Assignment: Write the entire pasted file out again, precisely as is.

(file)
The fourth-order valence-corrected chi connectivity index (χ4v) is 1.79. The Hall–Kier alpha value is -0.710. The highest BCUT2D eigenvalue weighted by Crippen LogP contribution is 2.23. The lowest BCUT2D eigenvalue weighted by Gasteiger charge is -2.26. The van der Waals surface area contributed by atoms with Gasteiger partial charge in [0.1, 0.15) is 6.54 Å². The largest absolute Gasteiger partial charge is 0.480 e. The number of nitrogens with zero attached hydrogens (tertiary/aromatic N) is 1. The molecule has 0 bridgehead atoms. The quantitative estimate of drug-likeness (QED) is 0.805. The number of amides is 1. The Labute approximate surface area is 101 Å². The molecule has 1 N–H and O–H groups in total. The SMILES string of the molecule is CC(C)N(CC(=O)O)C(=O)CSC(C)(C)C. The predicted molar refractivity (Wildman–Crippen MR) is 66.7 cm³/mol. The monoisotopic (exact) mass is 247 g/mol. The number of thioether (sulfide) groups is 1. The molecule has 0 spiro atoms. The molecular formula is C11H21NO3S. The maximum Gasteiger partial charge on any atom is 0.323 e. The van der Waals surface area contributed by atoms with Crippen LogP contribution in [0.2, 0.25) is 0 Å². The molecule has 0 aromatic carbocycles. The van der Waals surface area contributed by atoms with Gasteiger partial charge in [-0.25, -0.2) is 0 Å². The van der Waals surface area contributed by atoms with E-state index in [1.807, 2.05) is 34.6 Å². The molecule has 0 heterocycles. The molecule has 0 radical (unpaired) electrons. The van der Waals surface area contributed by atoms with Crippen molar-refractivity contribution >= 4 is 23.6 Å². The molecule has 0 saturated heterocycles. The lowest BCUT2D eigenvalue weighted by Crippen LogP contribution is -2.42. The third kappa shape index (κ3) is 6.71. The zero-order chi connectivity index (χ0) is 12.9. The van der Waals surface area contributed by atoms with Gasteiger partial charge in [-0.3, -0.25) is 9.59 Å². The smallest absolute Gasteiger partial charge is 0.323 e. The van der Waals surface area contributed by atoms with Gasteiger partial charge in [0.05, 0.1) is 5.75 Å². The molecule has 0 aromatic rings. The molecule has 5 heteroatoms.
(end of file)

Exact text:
The fourth-order valence-corrected chi connectivity index (χ4v) is 1.79. The Hall–Kier alpha value is -0.710. The highest BCUT2D eigenvalue weighted by Crippen LogP contribution is 2.23. The lowest BCUT2D eigenvalue weighted by Gasteiger charge is -2.26. The van der Waals surface area contributed by atoms with Gasteiger partial charge in [0.1, 0.15) is 6.54 Å². The largest absolute Gasteiger partial charge is 0.480 e. The number of nitrogens with zero attached hydrogens (tertiary/aromatic N) is 1. The molecule has 0 bridgehead atoms. The quantitative estimate of drug-likeness (QED) is 0.805. The number of amides is 1. The Labute approximate surface area is 101 Å². The molecule has 1 N–H and O–H groups in total. The SMILES string of the molecule is CC(C)N(CC(=O)O)C(=O)CSC(C)(C)C. The predicted molar refractivity (Wildman–Crippen MR) is 66.7 cm³/mol. The monoisotopic (exact) mass is 247 g/mol. The number of thioether (sulfide) groups is 1. The molecule has 0 spiro atoms. The molecular formula is C11H21NO3S. The maximum Gasteiger partial charge on any atom is 0.323 e. The van der Waals surface area contributed by atoms with Crippen LogP contribution in [0.2, 0.25) is 0 Å². The molecule has 0 aromatic carbocycles. The van der Waals surface area contributed by atoms with Gasteiger partial charge in [-0.25, -0.2) is 0 Å². The van der Waals surface area contributed by atoms with E-state index in [1.807, 2.05) is 34.6 Å². The molecule has 0 heterocycles. The molecule has 0 radical (unpaired) electrons. The van der Waals surface area contributed by atoms with Crippen molar-refractivity contribution >= 4 is 23.6 Å². The molecule has 0 saturated heterocycles. The lowest BCUT2D eigenvalue weighted by Crippen LogP contribution is -2.42. The third kappa shape index (κ3) is 6.71. The zero-order chi connectivity index (χ0) is 12.9. The van der Waals surface area contributed by atoms with Gasteiger partial charge in [-0.3, -0.25) is 9.59 Å². The smallest absolute Gasteiger partial charge is 0.323 e. The van der Waals surface area contributed by atoms with Gasteiger partial charge in [0.05, 0.1) is 5.75 Å². The molecule has 0 aromatic rings. The molecule has 5 heteroatoms.